Written in 1958 but reissued this year, let’s count it as both an old and a new book. Set in the 50s, the novel revolves around four young women as they leave college and enter that rarified, glamorous, ridiculous field: book publishing. The novel is a wonderful lengthy tome to sink into, perfect for the subway, the beach, the couch, wherever. It’s about the girls’ work life, their family life, their sex life. Being 2023, nothing is too shocking within these pages, but reading it at the time, I can only imagine it must have been an utter sensation: a gloriously frank depiction of sex, and namely, desire of women. It’s hefty, in the way that I want a good novel to be, to really spend time with these characters, watch their careers grow, their friendships evolve, their boyfriends change. Mainly it’s a treat to exist in the 1950s with them for a spell, witness the way life was different, what we’ve lost and gained in the years since, and the way life has so clearly remained the same.  –Julia Hass, contributing editor

    Patricia Engel, The Faraway World

    Patricia Engel, The Faraway World (2023)

    I read Engel’s new story collection shortly after moving to Miami, and immediately It began changing my perspective on everything I was seeing and experiencing in my new hometown. What more can you ask of a story collection? Her work moves across the American diaspora, across registers, capturing the subtleties of everyday life and the mysteries of human longing. Not all her stories have a connection to Miami, of course, but they seem to move through a particular vision of modern life that resonates here with special force, with stories of characters that won’t soon be forgotten.  –Dwyer Murphy, CrimeReads editor-in-chief

    phantom pain wings

    Kim Hyesoon, tr. Don Mee Choi, Phantom Pain Wings (2023)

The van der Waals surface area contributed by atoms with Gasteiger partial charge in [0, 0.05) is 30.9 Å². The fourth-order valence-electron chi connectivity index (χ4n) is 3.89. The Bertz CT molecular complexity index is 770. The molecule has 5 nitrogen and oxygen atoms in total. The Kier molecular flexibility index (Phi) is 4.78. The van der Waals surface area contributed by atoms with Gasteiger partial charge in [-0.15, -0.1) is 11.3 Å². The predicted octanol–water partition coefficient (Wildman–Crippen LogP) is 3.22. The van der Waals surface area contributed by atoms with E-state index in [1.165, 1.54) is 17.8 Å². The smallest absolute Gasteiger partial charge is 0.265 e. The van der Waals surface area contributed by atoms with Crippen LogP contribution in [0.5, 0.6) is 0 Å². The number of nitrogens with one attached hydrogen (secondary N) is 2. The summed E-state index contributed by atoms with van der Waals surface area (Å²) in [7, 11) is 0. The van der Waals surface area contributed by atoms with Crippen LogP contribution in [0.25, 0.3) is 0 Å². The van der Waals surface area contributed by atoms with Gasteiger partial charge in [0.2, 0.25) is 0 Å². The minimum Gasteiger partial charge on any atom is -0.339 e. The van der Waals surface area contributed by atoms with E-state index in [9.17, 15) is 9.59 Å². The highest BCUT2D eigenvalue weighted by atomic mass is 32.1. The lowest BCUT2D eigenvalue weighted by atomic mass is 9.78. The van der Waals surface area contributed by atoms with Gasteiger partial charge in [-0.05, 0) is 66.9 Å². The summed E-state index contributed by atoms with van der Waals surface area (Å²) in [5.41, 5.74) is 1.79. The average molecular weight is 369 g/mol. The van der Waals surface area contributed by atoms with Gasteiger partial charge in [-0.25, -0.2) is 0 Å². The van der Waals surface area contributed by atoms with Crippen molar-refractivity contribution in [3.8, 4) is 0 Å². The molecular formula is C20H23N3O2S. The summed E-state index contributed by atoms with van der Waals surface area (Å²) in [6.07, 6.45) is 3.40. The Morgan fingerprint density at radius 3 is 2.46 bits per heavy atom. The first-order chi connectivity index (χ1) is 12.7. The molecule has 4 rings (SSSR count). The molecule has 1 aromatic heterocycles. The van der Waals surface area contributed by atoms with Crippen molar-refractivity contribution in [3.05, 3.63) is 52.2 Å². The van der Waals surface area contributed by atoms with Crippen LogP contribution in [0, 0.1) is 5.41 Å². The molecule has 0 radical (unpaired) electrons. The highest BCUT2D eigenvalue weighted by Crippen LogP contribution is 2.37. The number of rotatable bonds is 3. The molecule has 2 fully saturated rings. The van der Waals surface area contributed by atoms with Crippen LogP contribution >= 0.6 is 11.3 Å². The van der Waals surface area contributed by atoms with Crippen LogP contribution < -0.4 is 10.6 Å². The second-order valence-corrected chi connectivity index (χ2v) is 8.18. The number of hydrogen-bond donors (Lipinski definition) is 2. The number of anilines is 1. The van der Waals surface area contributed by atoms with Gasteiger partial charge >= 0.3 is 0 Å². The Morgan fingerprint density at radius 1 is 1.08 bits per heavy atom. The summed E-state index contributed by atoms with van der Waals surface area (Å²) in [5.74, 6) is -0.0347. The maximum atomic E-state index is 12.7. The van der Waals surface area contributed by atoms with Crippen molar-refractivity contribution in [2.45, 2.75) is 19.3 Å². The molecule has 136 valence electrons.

Sometimes we get the perfect poet-translator pairing, and that’s what’s happened here with radical Korean poet Kim Hyesoon and her translator, Don Mee Choi, a radical poet in her own right. Phantom Pain Wings is a powerful yet bizarre act of ornitho-literary ventriloquism. Maybe it’s better to let the poet explain what that means for herself: “…after Daddy passed away, I called out for birds endlessly, I wanted to become a translator of bird language. Bird language that flies to places I’ve never been.” Personal favourites from this collection include “Abortion Boat” and “Girl, Your Body Has So Many Holes for Straws.”  –Samuel Rutter, contributing editor

    Sarah Viren, To Name the Bigger Lie: A Memoir in Two Stories

    Sarah Viren, To Name the Bigger Lie: A Memoir in Two Stories (2023)

    Chances are, a book based on a viral essay is not going to reproduce the same level of tension—more room to spread out isn’t always a net good. But Sarah Viren’s memoir, based on her 2020 essay for the New York Times Magazine about the false Title IX claims made against her wife, is an exception to the rule: I tore through this book greedily, as if I didn’t already know how the story ended. Viren layers that enraging, page-turning story (a cruel act of sabotage, committed in the pursuit of a coveted professorship) with an authority figure from her past: her high school philosophy teacher, in whose classroom she discovered the intellectual freedom to question notions of truth before he, too, betrayed her and the rest of her peers. It’s a book about facts and stories in an age of conspiracies, and a shining example of one of my favorite subgenres: memoirs by journalists.  –Eliza Smith, special projects editor

    C Pam Zhang, How Much of These Hills Is Gold

    C Pam Zhang, How Much of These Hills Is Gold (2020)

    How Much of These Hills Is Gold is a story about two orphaned siblings, the children of Chinese immigrants, trying to survive in the American west at the end of the gold rush. But that description is deceptive, because Zhang’s debut novel is the kind of story that rewrites itself repeatedly in its telling. Every element of this story is allowed space to grow and change over the course of the novel. Nothing has an easy answer, no relationship or character is limited to one dimension. This book opens up to the reader in a way that implies it’s struggling to be contained. It’s a book that lives far beyond its own margins, a book that doesn’t leak but floods out of its pages.  –McKayla Coyle, publishing coordinator